The Luís María Peralta Adobe is the oldest surviving structure from El Pueblo de San José de Guadalupe, City of San José, the first municipal Spanish settlement in California. The single story, two bedroom building was listed on the National Register of Historic Places in 1973, and it became a California Historical Landmark in 1974. History San José maintains and operates the site, which has been restored to resemble its original appearance. Located in the heart of downtown San José, tours of the Peralta Adobe are available every weekend in conjunction with a Victorian property located across the street, the Fallon House Historic Site, home to one of San José's early mayors. The two properties are often referred to jointly as the Peralta Adobe -- Fallon House Historic Site.
Manual Gonzales, an Apache Indian, and his family, traveled to California with the Anza party in 1776. Led by Lt. Colonel Juan Bautista de Anza, the group created a settlement, El Pueblo de San José de Guadalupe, on the frontier of New Spain. Gonzales also participated in founding the first municipal government in California at El Pueblo de San José de Guadalupe, and he served as its second mayor. Gonzales' family home, which is called the Peralta Adobe (named for a later resident) is the only remaining structure from the original settlement. Constructed in 1797, Gonzales and his family lived in the adobe until his death in 1804.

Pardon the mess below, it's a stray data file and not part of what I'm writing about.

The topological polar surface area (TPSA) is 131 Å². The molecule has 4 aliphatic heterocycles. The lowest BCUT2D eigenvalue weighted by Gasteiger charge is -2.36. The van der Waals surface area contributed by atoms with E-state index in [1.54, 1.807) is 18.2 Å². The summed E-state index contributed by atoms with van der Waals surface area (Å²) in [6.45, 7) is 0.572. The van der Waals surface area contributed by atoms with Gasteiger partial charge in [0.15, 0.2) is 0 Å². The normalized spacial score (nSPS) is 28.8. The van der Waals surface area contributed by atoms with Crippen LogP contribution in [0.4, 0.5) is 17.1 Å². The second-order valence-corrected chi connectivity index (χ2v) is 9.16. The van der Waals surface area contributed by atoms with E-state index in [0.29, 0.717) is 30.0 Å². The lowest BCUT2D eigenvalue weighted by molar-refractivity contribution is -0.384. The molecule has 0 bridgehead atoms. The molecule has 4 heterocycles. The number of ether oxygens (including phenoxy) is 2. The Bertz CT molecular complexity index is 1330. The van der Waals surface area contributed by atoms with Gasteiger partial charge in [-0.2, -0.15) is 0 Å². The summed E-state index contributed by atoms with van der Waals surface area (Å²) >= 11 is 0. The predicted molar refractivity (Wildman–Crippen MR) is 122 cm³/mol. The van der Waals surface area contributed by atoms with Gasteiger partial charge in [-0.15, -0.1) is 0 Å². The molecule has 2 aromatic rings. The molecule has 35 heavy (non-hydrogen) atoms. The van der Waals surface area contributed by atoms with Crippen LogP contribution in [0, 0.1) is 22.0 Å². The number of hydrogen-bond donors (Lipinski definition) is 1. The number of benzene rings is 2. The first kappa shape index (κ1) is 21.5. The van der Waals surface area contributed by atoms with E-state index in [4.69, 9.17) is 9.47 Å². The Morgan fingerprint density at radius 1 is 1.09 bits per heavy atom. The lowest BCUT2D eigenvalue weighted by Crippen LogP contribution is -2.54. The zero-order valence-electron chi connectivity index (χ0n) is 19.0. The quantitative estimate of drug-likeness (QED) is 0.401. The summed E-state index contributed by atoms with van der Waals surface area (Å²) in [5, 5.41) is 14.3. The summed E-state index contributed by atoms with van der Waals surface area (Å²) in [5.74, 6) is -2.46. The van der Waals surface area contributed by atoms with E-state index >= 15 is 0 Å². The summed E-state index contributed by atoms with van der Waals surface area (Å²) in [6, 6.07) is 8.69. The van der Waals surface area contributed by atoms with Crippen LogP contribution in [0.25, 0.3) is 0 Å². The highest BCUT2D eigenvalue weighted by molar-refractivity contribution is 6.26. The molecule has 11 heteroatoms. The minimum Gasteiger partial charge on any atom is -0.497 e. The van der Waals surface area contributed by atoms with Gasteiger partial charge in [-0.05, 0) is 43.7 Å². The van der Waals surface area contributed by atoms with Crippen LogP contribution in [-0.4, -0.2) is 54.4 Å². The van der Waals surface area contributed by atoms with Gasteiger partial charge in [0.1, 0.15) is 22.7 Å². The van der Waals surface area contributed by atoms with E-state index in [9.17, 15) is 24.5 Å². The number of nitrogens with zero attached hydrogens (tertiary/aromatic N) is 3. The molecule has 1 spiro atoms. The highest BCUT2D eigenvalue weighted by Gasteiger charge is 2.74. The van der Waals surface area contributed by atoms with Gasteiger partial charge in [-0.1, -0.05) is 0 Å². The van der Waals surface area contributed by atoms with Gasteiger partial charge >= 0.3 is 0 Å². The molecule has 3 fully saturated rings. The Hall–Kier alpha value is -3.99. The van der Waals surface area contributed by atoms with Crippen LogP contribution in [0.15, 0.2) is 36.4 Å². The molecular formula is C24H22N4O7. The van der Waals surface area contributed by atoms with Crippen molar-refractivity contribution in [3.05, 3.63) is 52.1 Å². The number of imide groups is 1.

In 1807, the property went to Luís María Peralta, the most famous resident of the adobe, after whom the site was later named. Peralta was a sergeant in the military of the King of Spain and the owner of one of the largest ranchos (land grants) within the territory. He was appointed comisionado (commissioner) of Pueblo San José. He kept this position until 1822, the year after Mexico was officially independent from Spain. After his death in 1851, his two daughters inherited the property.
Constructed with adobe blocks and plaster, the structure is a traditional Pueblo-style dwelling, with earthen floors and clay walls measuring two feet thick. The natural materials that comprise the walls of the adobe helped to keep the dwelling cooler in summer and warmer in winter. The structure reflects the Pueblo style between the years 1790-1810, and it is one of the few remaining examples of what was once a common type of architecture in San José. Of particular interest is the adobe's horno, or outdoor working oven, which sits adjacent to the exterior of the dwelling. Constructed of clay and shaped like a beehive, this wood-burning oven once served a useful role in the preparation of food.
Historic tours of the property include the exterior, as well as the single-story interior, featuring two rooms. The tour is offered in conjunction with a Victorian mansion across the street, the Fallon House. This separate property was built in 1855 for Thomas Fallon, one of the early mayors of San José, and it offers an architectural counterpoint to the simple vernacular style of the Peralta Adobe.The public tour lasts approximately 1.5 hours and features a narrative history of the Gonzales, Peralta, and Fallon families, which resided in these properties at different times during the eighteenth and nineteenth centuries.